Whatever is the fruit of our prayer, that is what we share in our homilies and talks to people.

That is when we come into the most difficult part of our prayer life as priests: when we preach, then people measure us, even judge us. They ask if we “walk our talk”.

When a priest does not preach anymore, when a priest avoids celebrating Mass, pray for that priest. Most likely he is no longer praying. He is already separating himself from the vine, forgetting the Caller.

Remember St. Augustine who told his deacon in De Catechizandis de Rudibus, “the catechist is the lesson himself”. In the same manner, the priest is the homily himself.

It is prayer where we grow deeper in our faith as priests. And people would right away notice this if we believe in God, if we believe in the Mother Church, if we believe in the sacraments we celebrate.

When we experience Jesus our true vine, it is always Jesus whom people would see and feel in us his priests.

“Remain in Me so you will bear fruit”

Our prayer life as priests keeps us one with Jesus our Caller and our true vine. In our gospel today, Jesus repeated the word “remain” about nine times, the most of any word in our gospel this evening.

Remaining in Jesus as a priest is imitating our Patron Saint John the Beloved, the only one who remained and stayed by our Lord’s side at his crucifixion.

To remain in Jesus is stay with him at the Cross.

Notice how Jesus reminded us that as branches, the Father has to prune us always. Pruning means sufferings. Pruning means carrying the cross daily.

Ten years ago I was invited to give a recollection to our students at the Theology Deaprtment with the topic, “The Cross as the Cost of Discipleship”.

People praying for Fr. RA after Holy Communion, 10 December 2019. Chinggoy Futol Photography.

I accepted the invitation to correct their topic because it is absolutely wrong: the Cross is not and should never be considered as a cost of discipleship. When you talk about costs, then you think of rewards and profits. Then it becomes a business. No longer a vocation.

The Cross is the life of a priest because that is the life of our Caller, Jesus Christ!

Remain in Jesus, bear all pains and hurts. Kneel always before his Cross and look at him to realize that before our sufferings came, Jesus was there first to suffer and die for you, Father!

Part of that Cross comes from those nearest to us priests, our family and brother priests!

Every day, especially Sunday, you celebrate life and death, health and sickness with people you hardly know, some of them even hurt you and malign you when you can not even be with your parents, sisters and nieces and nephews.

Worst, there are times it is your brother priests are the ones who would hurt you too!

Rejoice when you are being pruned, when you suffer, Father. Remember the beatitudes, “Blessed are you when people persecute you and malign you.”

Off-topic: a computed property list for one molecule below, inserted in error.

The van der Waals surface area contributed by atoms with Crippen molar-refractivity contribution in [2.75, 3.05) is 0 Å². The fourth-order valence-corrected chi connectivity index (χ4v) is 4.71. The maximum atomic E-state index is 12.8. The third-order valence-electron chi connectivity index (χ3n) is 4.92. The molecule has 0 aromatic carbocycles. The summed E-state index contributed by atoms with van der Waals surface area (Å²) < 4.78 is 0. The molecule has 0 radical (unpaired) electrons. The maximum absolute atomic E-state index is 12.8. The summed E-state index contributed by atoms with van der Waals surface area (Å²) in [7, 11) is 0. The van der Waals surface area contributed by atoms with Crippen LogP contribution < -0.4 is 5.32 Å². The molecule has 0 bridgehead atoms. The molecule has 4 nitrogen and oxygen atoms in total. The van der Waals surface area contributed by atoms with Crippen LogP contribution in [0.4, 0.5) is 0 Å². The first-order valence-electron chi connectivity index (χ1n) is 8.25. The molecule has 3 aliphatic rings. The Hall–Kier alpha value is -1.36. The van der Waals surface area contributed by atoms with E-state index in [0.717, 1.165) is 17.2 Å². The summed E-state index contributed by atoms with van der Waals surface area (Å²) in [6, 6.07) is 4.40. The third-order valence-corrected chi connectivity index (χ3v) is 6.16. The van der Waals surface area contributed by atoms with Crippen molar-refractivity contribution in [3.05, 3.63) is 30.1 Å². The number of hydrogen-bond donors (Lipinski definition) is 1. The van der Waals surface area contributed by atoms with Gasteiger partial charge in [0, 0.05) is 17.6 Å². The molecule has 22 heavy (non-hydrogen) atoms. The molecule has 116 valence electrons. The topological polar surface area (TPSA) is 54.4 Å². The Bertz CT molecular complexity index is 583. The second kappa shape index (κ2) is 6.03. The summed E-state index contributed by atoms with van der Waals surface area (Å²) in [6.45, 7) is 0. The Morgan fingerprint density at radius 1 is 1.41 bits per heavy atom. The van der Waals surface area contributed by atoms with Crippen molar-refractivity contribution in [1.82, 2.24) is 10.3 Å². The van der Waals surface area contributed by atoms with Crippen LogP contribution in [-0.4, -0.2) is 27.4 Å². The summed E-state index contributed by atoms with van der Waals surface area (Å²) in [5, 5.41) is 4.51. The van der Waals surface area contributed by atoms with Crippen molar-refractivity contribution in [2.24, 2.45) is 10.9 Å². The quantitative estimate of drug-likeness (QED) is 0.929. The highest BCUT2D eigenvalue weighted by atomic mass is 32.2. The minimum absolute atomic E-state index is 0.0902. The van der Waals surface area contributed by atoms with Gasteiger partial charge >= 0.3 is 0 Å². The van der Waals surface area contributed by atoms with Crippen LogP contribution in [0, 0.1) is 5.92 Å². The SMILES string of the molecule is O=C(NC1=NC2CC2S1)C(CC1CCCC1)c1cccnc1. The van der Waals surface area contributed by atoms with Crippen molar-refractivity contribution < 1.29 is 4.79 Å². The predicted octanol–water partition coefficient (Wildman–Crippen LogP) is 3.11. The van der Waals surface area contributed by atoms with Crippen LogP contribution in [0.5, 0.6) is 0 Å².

Photo by Chinggoy Futol.

Be good and kind to your brother priests, Father RA.

Do not fight back if they hurt you.

Love your parish priest. Help him always in his Masses. Volunteer to him especially when you see the slightest of him catching colds!

When a priest is kind to his brother priest, that priest is surely a good priest, a kind priest.

By being good to fellow priests, you keep them remain in Jesus our true vine too.

And you become fruitful.

Being fruitful is different from being successful.

Sometimes, our failures are the very joys of our Lord Jesus Christ because that is when we are nearest to him.

To be fruitful is to rely more in the powers of God. Relying more on our powers is success.

And there is only one fruit Jesus wants from us: love.

Photo by Neil Jumaquio Adriano.

See how after Jesus declared himself as the vine and we are his branches, that is when he would speak eloquently about love, his commandment.

“I have told you this so that my joy might be in you and your joy might be complete. ?This is my commandment: love one another as I love you. No one has greater love than this, to lay one’s life for one’s friends.”

John 15:11-13
The new priest with his family. Chinggoy Futol Photography.

Love like Jesus Christ, Father RA.

Be a radical priest, not as a subversive but always go back to our very root, Jesus Christ.

Better, restore Jesus Christ.

Next year, I will be moving to another parish, Father RA.

When you are broken, when somebody maligns you again, you are most welcomed wherever I may be transferred and together, with our aching gouts, we shall kneel to before Jesus our vine, our root, our Caller. Amen.

One thought on “The priest is always a radical

  1. Reblogged this on and commented:

    Time flies so fast…glad our first priest from the parish, Fr. RA is still a radical – rooted in Christ – as his priest! Blessed happy anniversary, Fr. RA, Fr. LA, and Fr. Howard!


Leave a Reply

Fill in your details below or click an icon to log in: Logo

You are commenting using your account. Log Out /  Change )

Google photo

You are commenting using your Google account. Log Out /  Change )

Twitter picture

You are commenting using your Twitter account. Log Out /  Change )

Facebook photo

You are commenting using your Facebook account. Log Out /  Change )

Connecting to %s